Happy marriage, cushy job, comfortable lifestyle—but still feel like there’s something missing? Here’s a suggestion: retreat to a place that’s nothing like the bustling city we call home, for rustic experiences that are completely out of your routine. Because sometimes it’s easier to find our bearings after we lose familiarity.
1. SECRET SEVEN, BALI
Tucked away in north Bali, three hours away from the maddening crowds and luxurious resorts at Kuta, is a village called Sambangan. ‘Sambangan’ is Javanese for balance, but no, this isn’t a place for yoga (or hot water showers). The few visitors who have heard of it call it the secret garden, the sacred garden, or “that secluded place near Lovina”.
To us, it’s the Village of Seven Waterfalls.
The most popular of the seven is Aling-Aling. To get there, you’ll be walking across paddy fields, through canopies of greenery, past handwritten signboards, up and down steep steps. The city-inclined part of you might be grumbling during the short trek, but these will be silenced once you see the picture-perfect view of the 35m-high twin Aling-Aling falls.
Nature’s playground awaits… at the end of the trail.
The best way to enjoy these glorious masterpieces of gravity however, is to get soaked. Within the area, you’ll find three smaller waterfalls designed for play. The most exciting is Kroya Falls, which we nicknamed the Waterfall Slide. Just slide down with the water, all 15m of it. Other nearby spots let you indulge in some waterfall cliff jumping, from heights of five to 15m.
This is nature’s playground. Before the days of bungee-jumping, skydiving and paragliding, this was how people got their adrenaline rush. The best part? It still works.
2. ELEPHANT PLAYDATE, CHIANG MAI
A trip to Thailand always involves elephants. For most tourists, they appear on bookmarks, purses and accessories. There’s also the comfy elephant pants, a staple in every backpacker’s… well, backpack. All of which require you to haggle at a market.
Getting up close and personal with these gentle giants means venturing out of the markets and into the jungle—into the Elephant Jungle Sanctuary, an ethical tourism project in Chiang Mai. Here, their 25 resident elephants are our equals. That means no riding is allowed. But why ride elephants when you can hug them?
A day out with elephants elicits plenty of smiles, from both man and animal.
What’s a day out shadowing these elephants like? They’ll walk and wander. Eat and walk again. Get brushed and bathed (you’ll do the brushing and bathing). Play in mud. It’s pretty routine, but it is paradise. Especially since most of them had terrible pasts that resembled elephant hell.
At the end of the playdate, you’ll leave with a heavy heart and two souvenirs. One is a shirt that’ll forever smell of elephants and mud. The other is the creeping realisation that perhaps ‘a good life’ isn’t that complicated after all. Better than anything you’ll ever get at a market in Thailand or a shopping centre in Singapore? We think so.
3. LAKE LIVING, SIEM REAP
Tonle Sap Lake is alive. Not because there are around 80,000 people living on it, but because the lake grows six times bigger during wet season. That’s when it becomes the largest freshwater lake in Southeast Asia. During the dry season, it shrinks to become… a large lake.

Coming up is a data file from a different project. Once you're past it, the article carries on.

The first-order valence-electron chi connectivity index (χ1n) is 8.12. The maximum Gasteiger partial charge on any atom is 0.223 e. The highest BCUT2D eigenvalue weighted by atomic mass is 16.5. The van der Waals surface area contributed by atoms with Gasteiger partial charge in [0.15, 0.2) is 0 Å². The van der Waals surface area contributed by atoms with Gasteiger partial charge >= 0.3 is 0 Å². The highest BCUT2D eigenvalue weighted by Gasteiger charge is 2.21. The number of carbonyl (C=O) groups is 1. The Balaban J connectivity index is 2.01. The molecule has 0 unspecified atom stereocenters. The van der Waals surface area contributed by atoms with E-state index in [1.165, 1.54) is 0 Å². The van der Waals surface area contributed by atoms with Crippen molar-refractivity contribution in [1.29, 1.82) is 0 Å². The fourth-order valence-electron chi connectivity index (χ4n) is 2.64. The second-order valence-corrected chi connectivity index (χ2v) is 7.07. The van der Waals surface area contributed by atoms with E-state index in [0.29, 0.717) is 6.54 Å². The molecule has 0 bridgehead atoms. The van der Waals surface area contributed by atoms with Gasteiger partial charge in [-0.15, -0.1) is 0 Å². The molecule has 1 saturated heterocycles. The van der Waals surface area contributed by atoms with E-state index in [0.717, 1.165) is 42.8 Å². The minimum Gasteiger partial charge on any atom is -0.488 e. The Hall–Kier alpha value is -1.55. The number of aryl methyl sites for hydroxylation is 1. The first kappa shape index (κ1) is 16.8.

To understand how life on Tonle Sap Lake is like, take everything you’ll find in a typical village and add water. Floating homes, floating schools, floating coffee shop, floating gas stations, floating hospitals, floating karaoke bars, and even a floating basketball court. (Beware the floating orphanages though, many suspect they’re part of an elaborate scam.)
Lake living: just like village living, but with water?
That’s as far as the similarities go. There’s little walking, and plenty of rowing. No cars, just oars. Kids can’t just run off school whenever they feel like it. They’ll have to wait for their friend to pick them up. What happens when someone needs some alone time? Rowing away alone means leaving the rest of their family without a mode of transport.
The village sways with the currents and the coordinates of homes change with the seasons. Tonle Sap isn’t just the largest freshwater lake based on volume alone. It’s also large when you consider its impact on the lives of the people living there.
When your feet touch dry ground again, you can’t help but to wonder…if you had a choice, would you pick water or land?
4. MIGHTY MOUNTAINS, NEPAL
A skyline filled with mountain ranges isn’t always ideal. For one, it’s terrible for productivity. But if you’re willing to put everything on hold and trade skyscrapers for mountains, a trek to Poon Hill is perfect.
It isn’t easy, but the mountains will provide views to fuel you on. It’s okay to stare. In fact, we encourage it. Most people do the trek over 4 to 5 days, but by early afternoon on most days, you’ll be idling at your mountain lodge. Sipping Everest beer, reading, playing cards, re-evaluating life goals, whatever.
The highlight is, of course, the sunrise trek to Poon Hill. On the way up, it’ll be strenuous, crowded, and cold. It’s a good idea to sip on a cup of hot coffee or tea (yes, there’s a stall there) while you watch the sun cast her light on the giants, changing the view as she rises higher up the sky. It’s a magnificent show, one that demands to be admired.
Nature always puts on a good show. Especially at 3,210m high.
At the end of your trek, you’ll be acquainted with Annapurna, Dhaulagiri, and Machapuchare. You may not have scaled these peaks, but you would’ve seen them from many different perspectives.
If you’re one of the lucky ones, somewhere along the way, you would also have seen your own life from a different perspective. While your days of being unproductive will eventually have to end, that new perspective you’ve gained doesn’t have to.